October 2020 • 2020ApJ...902..139K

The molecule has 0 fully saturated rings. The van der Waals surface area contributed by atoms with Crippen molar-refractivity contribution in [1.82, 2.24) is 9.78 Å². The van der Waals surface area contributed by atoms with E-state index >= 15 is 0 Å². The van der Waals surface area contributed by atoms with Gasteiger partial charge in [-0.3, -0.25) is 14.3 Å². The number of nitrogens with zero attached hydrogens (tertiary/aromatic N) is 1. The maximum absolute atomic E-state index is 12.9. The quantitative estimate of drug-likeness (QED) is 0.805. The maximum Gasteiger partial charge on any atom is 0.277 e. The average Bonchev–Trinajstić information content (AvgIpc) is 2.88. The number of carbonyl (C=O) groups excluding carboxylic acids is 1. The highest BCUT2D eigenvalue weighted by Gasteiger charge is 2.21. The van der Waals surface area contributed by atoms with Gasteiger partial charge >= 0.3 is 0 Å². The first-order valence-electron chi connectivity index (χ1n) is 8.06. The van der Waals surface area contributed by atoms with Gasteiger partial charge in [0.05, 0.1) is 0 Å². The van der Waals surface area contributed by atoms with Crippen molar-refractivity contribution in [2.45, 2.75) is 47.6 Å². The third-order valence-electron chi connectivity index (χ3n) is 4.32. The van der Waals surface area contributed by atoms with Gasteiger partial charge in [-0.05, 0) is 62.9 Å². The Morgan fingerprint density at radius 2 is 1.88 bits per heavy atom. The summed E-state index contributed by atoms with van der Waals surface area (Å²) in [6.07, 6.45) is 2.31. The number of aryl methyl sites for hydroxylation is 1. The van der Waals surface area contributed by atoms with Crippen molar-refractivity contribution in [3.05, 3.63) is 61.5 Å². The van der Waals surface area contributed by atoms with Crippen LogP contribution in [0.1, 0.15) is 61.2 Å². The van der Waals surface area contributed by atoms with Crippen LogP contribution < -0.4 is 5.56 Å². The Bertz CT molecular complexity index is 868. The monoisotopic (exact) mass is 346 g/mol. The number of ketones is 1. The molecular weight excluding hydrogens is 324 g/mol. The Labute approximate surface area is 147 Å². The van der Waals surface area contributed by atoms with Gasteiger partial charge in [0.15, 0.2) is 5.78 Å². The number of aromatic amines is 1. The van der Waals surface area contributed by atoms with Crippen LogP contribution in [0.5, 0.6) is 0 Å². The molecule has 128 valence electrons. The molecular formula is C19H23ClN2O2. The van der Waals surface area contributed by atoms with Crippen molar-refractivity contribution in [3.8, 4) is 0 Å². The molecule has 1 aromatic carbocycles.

Abstract • Spectral observations of the type-IIb supernova (SN) 2016gkg at 300-800 days are reported. The spectra show nebular characteristics, revealing emission from the progenitor star's metal-rich core and providing clues to the kinematics and physical conditions of the explosion. The nebular spectra are dominated by emission lines of [O I] λλ6300, 6364 and [Ca II] λλ7292, 7324. Other notable, albeit weaker, emission lines include Mg I] λ4571, [Fe II] λ7155, O I λ7774, Ca II triplet, and a broad, boxy feature at the location of Hα. Unlike in other stripped-envelope SNe, the [O I] doublet is clearly resolved due to the presence of strong narrow components. The doublet shows an unprecedented emission line profile consisting of at least three components for each [O I]λ6300, 6364 line: a broad component (width ∼2000 km s-1), and a pair of narrow blue and red components (width ∼300 km s-1) mirrored against the rest velocity. The narrow component appears also in other lines, and is conspicuous in [O I]. This indicates the presence of multiple distinct kinematic components of material at low and high velocities. The low-velocity components are likely to be produced by a dense, slow-moving emitting region near the center, while the broad components are emitted over a larger volume. These observations suggest an asymmetric explosion, supporting the idea of two-component ejecta that influence the resulting late-time spectra and light curves. SN 2016gkg thus presents striking evidence for significant asymmetry in a standard-energy SN explosion. The presence of material at low velocity, which is not predicted in 1D simulations, emphasizes the importance of multidimensional explosion modeling of SNe. * Based on observations collected at the European Organisation for Astronomical Research in the Southern Hemisphere under ESO program 0100.D-0341; the Gemini Observatory, which is operated by the Association of Universities for Research in Astronomy, Inc., under a cooperative agreement with the NSF on behalf of the Gemini partnership: the National Science Foundation (United States), National Research Council (Canada), CONICYT (Chile), Ministerio de Ciencia, Tecnología e Innovación Productiva (Argentina), Ministério da Ciência, Tecnologia e Inovação (Brazil), and Korea Astronomy and Space Science Institute (Republic of Korea), programs GS-2017B-Q-65, GS-2018B-FT-107 (Fast Turnaround); and the Subaru Telescope, which is operated by the National Astronomical Observatory of Japan, program S17B-162S.